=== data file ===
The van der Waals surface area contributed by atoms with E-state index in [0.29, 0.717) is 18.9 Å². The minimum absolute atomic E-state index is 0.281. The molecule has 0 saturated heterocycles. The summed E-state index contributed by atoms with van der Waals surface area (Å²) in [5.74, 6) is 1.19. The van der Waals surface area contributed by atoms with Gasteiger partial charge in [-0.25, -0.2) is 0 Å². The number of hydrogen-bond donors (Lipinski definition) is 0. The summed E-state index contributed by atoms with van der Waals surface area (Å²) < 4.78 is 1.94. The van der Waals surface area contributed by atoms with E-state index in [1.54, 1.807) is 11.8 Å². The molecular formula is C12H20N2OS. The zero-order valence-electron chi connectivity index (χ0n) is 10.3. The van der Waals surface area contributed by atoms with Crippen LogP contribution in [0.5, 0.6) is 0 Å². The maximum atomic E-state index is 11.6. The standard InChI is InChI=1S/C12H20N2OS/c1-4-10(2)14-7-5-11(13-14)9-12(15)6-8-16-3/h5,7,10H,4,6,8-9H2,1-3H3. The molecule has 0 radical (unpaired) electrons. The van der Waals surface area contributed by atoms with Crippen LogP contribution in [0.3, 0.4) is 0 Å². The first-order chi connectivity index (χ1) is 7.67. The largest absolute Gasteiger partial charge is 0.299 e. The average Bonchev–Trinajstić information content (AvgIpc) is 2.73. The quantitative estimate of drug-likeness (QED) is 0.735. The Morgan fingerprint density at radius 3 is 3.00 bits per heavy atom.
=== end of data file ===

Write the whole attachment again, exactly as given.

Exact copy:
The van der Waals surface area contributed by atoms with E-state index in [0.29, 0.717) is 18.9 Å². The minimum absolute atomic E-state index is 0.281. The molecule has 0 saturated heterocycles. The summed E-state index contributed by atoms with van der Waals surface area (Å²) in [5.74, 6) is 1.19. The van der Waals surface area contributed by atoms with Gasteiger partial charge in [-0.25, -0.2) is 0 Å². The number of hydrogen-bond donors (Lipinski definition) is 0. The summed E-state index contributed by atoms with van der Waals surface area (Å²) < 4.78 is 1.94. The van der Waals surface area contributed by atoms with E-state index in [1.54, 1.807) is 11.8 Å². The molecular formula is C12H20N2OS. The zero-order valence-electron chi connectivity index (χ0n) is 10.3. The van der Waals surface area contributed by atoms with Crippen LogP contribution in [0.5, 0.6) is 0 Å². The maximum atomic E-state index is 11.6. The standard InChI is InChI=1S/C12H20N2OS/c1-4-10(2)14-7-5-11(13-14)9-12(15)6-8-16-3/h5,7,10H,4,6,8-9H2,1-3H3. The molecule has 0 radical (unpaired) electrons. The van der Waals surface area contributed by atoms with Crippen LogP contribution in [0.3, 0.4) is 0 Å². The first-order chi connectivity index (χ1) is 7.67. The largest absolute Gasteiger partial charge is 0.299 e. The average Bonchev–Trinajstić information content (AvgIpc) is 2.73. The quantitative estimate of drug-likeness (QED) is 0.735. The Morgan fingerprint density at radius 3 is 3.00 bits per heavy atom.